I love it when stereotypes are shattered. Or at least seriously questioned.
Take auto styling. The rap on Asian brands is they can’t design beautiful, timeless cars. OK, the styling of Japanese and Korean brands’ production vehicles is often, to put it mildly, uneven. At one extreme you’ve got the cookie-cutters — sometimes I think Hyundai out-Accorded the Honda Accord with its Sonata. Then there are those attempts to break from the pack. You know the ones — where “polarizing” is code for “We know some will think this is just plain weird.” From this driver’s seat, Scion’s old xA, as well as the galleon-sized butt of the current Acura TL, fall into that category.
When it comes to style, I’m partial to the clean, monochromatic European exterior and interior touches that help rides like the Audi A5, Jaguar XF, and even the sub-$20k Volkswagen Jetta, stand out from the clutter. I’m not alone. Nearly one in ten Asian Americans opt for European brands when it’s time to buy a new vehicle.
But now Infiniti has come up with the Essence, a stunning concept vehicle that could have come from Pininfarina or Giugiaro/ItalDesign, but was born in San Diego’s Nissan Design America studios.
This hand-built, 592-horsepower concept coupe pushes all the hot buttons with its liquid platinum paint and swoopy lines. The Essence triggers double takes from passersby. Drivers have been known to whip to the curb, hop out to get a closer look from all angles, take pictures with their cell phones, and leave grinning.
That’s not good enough for some folks. To own the Essence, wealthy admirers have reportedly been ready to write out six- and seven-figure checks. One would-be buyer wanted to put it in his living room as a work of art.
But it turns out that some things in life really are priceless. Being filthy rich won’t help you pry this one-off away from Infiniti. Test drives? Unless you’re Barack Obama or Jay Leno, don’t even think about asking.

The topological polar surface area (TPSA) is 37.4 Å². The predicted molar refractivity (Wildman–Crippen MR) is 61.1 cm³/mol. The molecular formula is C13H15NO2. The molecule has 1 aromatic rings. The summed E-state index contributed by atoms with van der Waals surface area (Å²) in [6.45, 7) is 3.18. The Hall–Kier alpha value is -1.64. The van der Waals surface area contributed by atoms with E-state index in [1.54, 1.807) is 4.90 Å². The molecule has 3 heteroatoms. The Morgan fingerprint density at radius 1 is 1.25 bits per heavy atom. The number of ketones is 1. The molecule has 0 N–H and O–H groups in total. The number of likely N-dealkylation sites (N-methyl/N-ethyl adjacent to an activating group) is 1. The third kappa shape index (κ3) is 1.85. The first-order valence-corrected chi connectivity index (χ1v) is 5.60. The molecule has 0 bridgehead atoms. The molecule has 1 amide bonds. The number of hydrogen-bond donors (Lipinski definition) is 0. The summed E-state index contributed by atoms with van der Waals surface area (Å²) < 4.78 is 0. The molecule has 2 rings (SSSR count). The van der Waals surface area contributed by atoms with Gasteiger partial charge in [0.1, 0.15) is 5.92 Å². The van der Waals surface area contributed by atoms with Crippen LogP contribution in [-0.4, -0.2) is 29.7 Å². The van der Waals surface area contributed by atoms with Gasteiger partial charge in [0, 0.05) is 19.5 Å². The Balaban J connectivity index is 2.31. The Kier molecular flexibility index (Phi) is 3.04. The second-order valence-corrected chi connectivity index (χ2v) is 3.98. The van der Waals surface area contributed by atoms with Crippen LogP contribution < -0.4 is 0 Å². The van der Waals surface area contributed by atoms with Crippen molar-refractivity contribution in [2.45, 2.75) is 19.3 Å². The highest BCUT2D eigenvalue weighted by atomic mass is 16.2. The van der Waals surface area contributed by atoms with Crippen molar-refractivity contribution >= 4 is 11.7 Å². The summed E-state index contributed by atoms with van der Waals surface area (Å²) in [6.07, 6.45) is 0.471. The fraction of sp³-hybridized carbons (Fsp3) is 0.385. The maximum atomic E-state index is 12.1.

Infiniti unveiled the Essence in March at the Geneva auto show to celebrate its 20th anniversary. The car is on a mini-tour of the U.S., giving many Americans their first chance to lay eyes (but not hands, thank you) on the sleek beast. We caught up with it at Hotel ZaZa in Dallas.
We will be forever grateful that none of the Infiniti/Nissan folk we actually spoke with about the Essence uttered the two most overused, and meaningless, words in the auto industry these days: “design language.” (Note: the same can’t be said of the official press release.)
Let’s face it: the building blocks for what makes a sexy GT were etched in stone decades ago: long hood, sensual, sweeping lines and a low, ready-to-pounce stance. Those automotive styling commandments worked brilliantly for classics like the 1961 Jaguar E-Type, 1967 Toyota 2000GT and 1969 Chevrolet Corvette, not to mention the current Aston Martin DB9.
Nissan’s design studios in San Diego and Japan evolved that formula, gracing the aptly named Essence with complex surfaces and intriguing technology touches like a driver’s panoramic heads-up display fed by six tiny video cameras, yet it still manages to be elegantly and powerfully minimalist.
One indulgence is normally hidden in the rear cargo compartment. With the touch of a button, the trunk lid lifts and a powered luggage tray glides out bearing what has to be the ultimate in accessorizing — custom-fitted Louis Vuitton briefcases and a modest overnighter.
As for mechanicals, the Essence has a hybrid gasoline/electric powertrain consisting of a 434-horsepower 3.7-liter V6 that’s direct injected and twin-turbocharged, and a slim, electric motor between the gas engine and transmission that contributes 158 horsepower. Batteries are lithium ion.
The Essence’s mission is to show the public what Infiniti’s capable of and where it’s going. Infiniti says some of Essence’s essence is incorporated in the 2011 M, as seen in this illustration:
One admirer, who refused to give his name but kept coming back to peer at the Essence, exclaimed, “I’ve never been a fan of Infiniti, but this makes you a fan!”
Now the trick for Infiniti is to convert concept to reality, and enthusiasm into sales. Pull that off and, who knows, one day we could see James Bond rocking an Infiniti instead of an Aston Martin!
The Essence road show’s next stops:
Troy, MI, Oct. 1, Louis Vitton
New York, Oct. 15, Cooper Square Hotel
Miami, Oct. 22, W Hotel
Atlanta, Oct. 29, Louis Vitton
Hilton Head Island, SC, Oct. 20-Nov. 1, Hilton Head Island Concours d’ Elegance
Jeff Yip’s reports on new vehicles, car care, motorsports and the automotive aftermarket have appeared in such diverse publications as the Los Angeles Times, New York Times, San Jose Mercury News, Houston Chronicle, Tire Business and Musclecar Enthusiast. Have a question or comment? Reach him at firstname.lastname@example.org